Ageing population and mining: a tale of two booms

Resource tax reform could solve the problem of an ageing population. But is the current government brave enough to do it? Sourced from www.shutterstock.com

In an unusual move, Mission Australia and the Business Council of Australia recently co-authored a piece calling for a mature and open conversation about tax reform. They join a chorus of voices, from the Grattan Institute, to the CEO of PwC, to Saul Eslake, all concerned about structural problems with our taxation system. Government revenues are in trouble, in part, because of the looming end of two great economic booms.

We’re all familiar with the tale of the squandered mining boom but a less familiar narrative is that of the squandered baby boom. Baby boomers are now starting to hit retirement age, striking fear into treasury and health bureaucrats worried about the spiralling costs of health-care and age pensions combined with falling tax receipts.

While increased life expectancy contributes to population ageing, the primary cause in the 20th century was falling fertility rates (number of births per woman). This is important in understanding the boom. An increase in the proportion of the population that is retired (old-age dependents) occurs as a result of a decrease in the proportion of the population that are under working age (child dependents). However, there is a lag between the two which means we have an economic sweet spot that is referred to as the “demographic dividend”, where there are fewer total dependents as a proportion of the population (see the area between the dashed lines in Figure 1).

Figure 1: Dependency ratios in Australia 1950-2050. Data points after 2010 are projections based on an intermediate birth rate scenario. Data compiled from http://esa.un.org/wpp/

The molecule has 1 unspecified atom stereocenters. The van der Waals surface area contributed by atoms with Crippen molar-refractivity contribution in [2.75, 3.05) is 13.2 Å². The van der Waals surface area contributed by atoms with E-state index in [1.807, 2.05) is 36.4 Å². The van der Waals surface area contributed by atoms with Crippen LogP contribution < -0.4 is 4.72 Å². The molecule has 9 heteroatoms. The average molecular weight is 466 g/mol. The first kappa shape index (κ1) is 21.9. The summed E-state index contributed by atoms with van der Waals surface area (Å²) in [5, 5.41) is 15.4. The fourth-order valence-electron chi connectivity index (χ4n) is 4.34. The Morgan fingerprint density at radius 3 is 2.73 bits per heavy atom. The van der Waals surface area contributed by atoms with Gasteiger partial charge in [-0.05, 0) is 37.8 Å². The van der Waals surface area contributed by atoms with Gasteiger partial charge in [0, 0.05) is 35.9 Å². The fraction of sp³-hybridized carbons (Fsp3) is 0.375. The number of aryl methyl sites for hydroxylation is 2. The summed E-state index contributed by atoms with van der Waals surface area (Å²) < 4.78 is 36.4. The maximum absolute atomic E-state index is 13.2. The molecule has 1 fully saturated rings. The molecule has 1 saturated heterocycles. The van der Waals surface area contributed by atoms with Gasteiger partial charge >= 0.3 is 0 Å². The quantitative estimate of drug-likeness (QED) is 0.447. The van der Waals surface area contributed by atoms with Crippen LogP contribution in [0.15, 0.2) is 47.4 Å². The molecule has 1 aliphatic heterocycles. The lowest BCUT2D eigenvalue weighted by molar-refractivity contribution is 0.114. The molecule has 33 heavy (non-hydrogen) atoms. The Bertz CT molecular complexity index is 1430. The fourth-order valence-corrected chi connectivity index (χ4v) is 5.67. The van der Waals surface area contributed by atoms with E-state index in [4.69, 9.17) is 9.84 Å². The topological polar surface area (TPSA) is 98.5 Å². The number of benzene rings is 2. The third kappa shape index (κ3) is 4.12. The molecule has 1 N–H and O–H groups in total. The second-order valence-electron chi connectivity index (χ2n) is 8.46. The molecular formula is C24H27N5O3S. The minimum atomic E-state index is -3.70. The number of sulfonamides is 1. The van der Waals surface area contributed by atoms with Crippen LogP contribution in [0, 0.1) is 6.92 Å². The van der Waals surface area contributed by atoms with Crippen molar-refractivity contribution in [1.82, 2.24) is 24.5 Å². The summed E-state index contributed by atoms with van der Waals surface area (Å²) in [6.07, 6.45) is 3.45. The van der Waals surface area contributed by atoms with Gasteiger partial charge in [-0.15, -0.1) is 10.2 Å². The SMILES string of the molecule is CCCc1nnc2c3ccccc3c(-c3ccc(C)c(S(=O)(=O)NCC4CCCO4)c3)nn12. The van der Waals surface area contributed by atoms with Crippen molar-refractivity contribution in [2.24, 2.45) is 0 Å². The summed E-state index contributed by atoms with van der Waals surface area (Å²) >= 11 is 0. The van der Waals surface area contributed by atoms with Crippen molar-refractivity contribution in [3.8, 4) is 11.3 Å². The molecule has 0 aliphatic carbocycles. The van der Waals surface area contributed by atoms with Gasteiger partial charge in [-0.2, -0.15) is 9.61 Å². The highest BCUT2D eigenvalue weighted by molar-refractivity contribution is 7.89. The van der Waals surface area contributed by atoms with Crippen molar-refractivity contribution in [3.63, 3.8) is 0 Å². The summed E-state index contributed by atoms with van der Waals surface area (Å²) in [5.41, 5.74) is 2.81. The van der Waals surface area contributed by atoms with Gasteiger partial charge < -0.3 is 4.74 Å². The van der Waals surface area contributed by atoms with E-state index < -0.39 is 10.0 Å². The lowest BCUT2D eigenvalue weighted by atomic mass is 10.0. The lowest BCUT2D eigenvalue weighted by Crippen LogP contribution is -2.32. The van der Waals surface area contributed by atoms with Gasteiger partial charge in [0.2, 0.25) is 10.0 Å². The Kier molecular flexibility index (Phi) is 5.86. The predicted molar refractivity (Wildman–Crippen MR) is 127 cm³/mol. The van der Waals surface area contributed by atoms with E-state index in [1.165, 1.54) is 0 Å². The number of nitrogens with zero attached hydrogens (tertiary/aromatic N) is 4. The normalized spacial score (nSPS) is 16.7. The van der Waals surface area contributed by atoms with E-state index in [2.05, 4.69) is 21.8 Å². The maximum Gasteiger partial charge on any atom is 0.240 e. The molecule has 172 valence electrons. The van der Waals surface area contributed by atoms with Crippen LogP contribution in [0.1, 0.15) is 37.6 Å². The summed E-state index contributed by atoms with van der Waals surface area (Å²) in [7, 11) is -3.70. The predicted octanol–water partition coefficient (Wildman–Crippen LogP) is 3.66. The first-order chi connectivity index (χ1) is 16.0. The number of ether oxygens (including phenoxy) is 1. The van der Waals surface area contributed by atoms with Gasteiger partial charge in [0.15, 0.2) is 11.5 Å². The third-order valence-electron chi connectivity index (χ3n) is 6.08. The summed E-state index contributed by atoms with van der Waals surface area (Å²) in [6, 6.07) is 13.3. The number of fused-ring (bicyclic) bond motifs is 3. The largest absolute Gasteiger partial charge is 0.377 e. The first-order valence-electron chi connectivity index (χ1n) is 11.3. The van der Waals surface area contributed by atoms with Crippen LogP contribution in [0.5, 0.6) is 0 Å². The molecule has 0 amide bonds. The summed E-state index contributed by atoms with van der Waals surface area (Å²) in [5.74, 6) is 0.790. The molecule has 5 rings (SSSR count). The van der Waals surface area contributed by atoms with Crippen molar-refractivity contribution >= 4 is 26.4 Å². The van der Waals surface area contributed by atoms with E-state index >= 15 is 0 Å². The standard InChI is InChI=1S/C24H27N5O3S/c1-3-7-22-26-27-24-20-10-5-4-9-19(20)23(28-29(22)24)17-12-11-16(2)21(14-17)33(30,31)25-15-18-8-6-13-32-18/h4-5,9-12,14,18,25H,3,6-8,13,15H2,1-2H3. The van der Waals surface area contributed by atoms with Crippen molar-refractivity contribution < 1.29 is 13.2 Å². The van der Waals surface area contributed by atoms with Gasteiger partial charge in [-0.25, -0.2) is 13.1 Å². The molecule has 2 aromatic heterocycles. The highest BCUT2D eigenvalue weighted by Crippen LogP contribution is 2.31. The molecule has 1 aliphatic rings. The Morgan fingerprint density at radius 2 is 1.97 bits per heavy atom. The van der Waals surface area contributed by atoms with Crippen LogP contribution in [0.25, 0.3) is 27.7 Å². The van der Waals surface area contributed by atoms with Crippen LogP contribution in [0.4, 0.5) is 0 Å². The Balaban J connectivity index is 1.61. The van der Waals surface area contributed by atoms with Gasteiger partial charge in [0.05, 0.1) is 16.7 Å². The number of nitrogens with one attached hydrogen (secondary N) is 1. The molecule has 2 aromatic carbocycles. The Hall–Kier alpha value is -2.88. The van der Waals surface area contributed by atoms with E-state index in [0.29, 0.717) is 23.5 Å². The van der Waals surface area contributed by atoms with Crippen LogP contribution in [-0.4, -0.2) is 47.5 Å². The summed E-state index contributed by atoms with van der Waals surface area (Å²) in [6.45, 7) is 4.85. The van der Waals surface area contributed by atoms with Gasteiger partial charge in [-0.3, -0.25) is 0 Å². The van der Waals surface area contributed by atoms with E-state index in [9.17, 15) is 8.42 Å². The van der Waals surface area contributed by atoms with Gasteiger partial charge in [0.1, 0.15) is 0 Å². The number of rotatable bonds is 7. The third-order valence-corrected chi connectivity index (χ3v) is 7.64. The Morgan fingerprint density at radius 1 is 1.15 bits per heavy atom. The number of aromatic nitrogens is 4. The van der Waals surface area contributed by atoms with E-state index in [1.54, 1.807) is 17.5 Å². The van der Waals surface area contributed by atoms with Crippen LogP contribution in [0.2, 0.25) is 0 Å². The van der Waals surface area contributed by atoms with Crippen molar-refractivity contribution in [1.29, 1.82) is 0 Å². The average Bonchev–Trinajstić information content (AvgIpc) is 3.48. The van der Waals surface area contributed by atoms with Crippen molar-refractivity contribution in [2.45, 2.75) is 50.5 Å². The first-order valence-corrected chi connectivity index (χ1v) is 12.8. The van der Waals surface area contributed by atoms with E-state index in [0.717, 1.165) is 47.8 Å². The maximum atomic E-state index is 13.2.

This is the economic boom provided by the baby boom generation. The historically low total dependency ratio shown in Figure 1 meant that, for a 25 year period, more money was free to be used for discretionary spending and investment. This helped to propel economic growth and drove up incomes – and the effect was even more pronounced because it happened to coincide with major economic reforms. It also helped set high expectations on what the average Australian could afford to buy and the lifestyle they could afford to lead.

Instead of seeing the coincidence of the height of the mining boom and the baby boom as an opportunity to save for the retirement of the baby boomers and to foster industries to shoulder the burden after the inevitable decline of the mining sector, the Howard government put in place permanent income tax cuts. These were extended under the Rudd government. Now that these temporary booms are both coming to an end, those tax cuts are really starting to bite and it is becoming increasingly difficult to adequately fund the services we’ve come to expect from a modern western economy.

We are not yet entering an unprecedented level of dependency. It will take until about 2035 before we return to the dependency levels seen in the 1960s. However, there is clearly a major shift from young dependents to old-age dependents. If the costs were the same and borne by the same people, there would be no problem. But many changes have occurred. The savings from the reduction in family size have been applied to discretionary consumption, including much higher expenditure per child, so the total cost of raising children has actually increased. Little is left for transfer to expenditure on aged dependents.

Resource taxation revenue could be used to fund future pensions. Sourced from www.shutterstock.com